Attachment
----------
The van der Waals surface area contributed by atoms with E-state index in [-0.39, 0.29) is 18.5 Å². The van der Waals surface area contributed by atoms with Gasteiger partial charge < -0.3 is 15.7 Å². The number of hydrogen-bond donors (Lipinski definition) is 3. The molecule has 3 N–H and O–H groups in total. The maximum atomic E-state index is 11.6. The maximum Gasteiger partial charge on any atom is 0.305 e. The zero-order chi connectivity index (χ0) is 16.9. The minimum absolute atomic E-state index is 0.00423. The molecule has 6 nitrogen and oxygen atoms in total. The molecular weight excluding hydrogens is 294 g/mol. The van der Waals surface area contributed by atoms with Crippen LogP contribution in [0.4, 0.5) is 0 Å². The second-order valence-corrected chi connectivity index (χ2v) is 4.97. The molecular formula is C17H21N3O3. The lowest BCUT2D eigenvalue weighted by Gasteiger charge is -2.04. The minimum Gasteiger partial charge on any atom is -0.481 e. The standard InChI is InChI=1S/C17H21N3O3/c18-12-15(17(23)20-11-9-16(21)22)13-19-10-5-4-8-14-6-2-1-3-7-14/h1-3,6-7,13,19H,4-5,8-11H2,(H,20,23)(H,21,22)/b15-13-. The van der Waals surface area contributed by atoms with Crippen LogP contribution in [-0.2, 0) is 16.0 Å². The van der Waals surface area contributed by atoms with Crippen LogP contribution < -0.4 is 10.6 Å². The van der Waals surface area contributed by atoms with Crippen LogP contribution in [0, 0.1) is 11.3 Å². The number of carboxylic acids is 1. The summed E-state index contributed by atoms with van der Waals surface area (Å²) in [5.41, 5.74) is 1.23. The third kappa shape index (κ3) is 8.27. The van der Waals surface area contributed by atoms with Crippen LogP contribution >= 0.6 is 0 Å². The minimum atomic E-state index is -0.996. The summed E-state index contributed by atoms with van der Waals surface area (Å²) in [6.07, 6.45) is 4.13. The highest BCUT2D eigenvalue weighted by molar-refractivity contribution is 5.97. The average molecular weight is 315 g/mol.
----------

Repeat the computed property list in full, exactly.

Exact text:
The van der Waals surface area contributed by atoms with E-state index in [-0.39, 0.29) is 18.5 Å². The van der Waals surface area contributed by atoms with Gasteiger partial charge < -0.3 is 15.7 Å². The number of hydrogen-bond donors (Lipinski definition) is 3. The molecule has 3 N–H and O–H groups in total. The maximum atomic E-state index is 11.6. The maximum Gasteiger partial charge on any atom is 0.305 e. The zero-order chi connectivity index (χ0) is 16.9. The minimum absolute atomic E-state index is 0.00423. The molecule has 6 nitrogen and oxygen atoms in total. The molecular weight excluding hydrogens is 294 g/mol. The van der Waals surface area contributed by atoms with Crippen LogP contribution in [0.4, 0.5) is 0 Å². The second-order valence-corrected chi connectivity index (χ2v) is 4.97. The molecular formula is C17H21N3O3. The lowest BCUT2D eigenvalue weighted by Gasteiger charge is -2.04. The minimum Gasteiger partial charge on any atom is -0.481 e. The standard InChI is InChI=1S/C17H21N3O3/c18-12-15(17(23)20-11-9-16(21)22)13-19-10-5-4-8-14-6-2-1-3-7-14/h1-3,6-7,13,19H,4-5,8-11H2,(H,20,23)(H,21,22)/b15-13-. The van der Waals surface area contributed by atoms with Crippen LogP contribution in [-0.2, 0) is 16.0 Å². The van der Waals surface area contributed by atoms with Crippen LogP contribution < -0.4 is 10.6 Å². The van der Waals surface area contributed by atoms with Crippen LogP contribution in [0, 0.1) is 11.3 Å². The number of carboxylic acids is 1. The summed E-state index contributed by atoms with van der Waals surface area (Å²) in [5.41, 5.74) is 1.23. The third kappa shape index (κ3) is 8.27. The van der Waals surface area contributed by atoms with Crippen LogP contribution >= 0.6 is 0 Å². The minimum atomic E-state index is -0.996. The summed E-state index contributed by atoms with van der Waals surface area (Å²) in [6.07, 6.45) is 4.13. The highest BCUT2D eigenvalue weighted by molar-refractivity contribution is 5.97. The average molecular weight is 315 g/mol.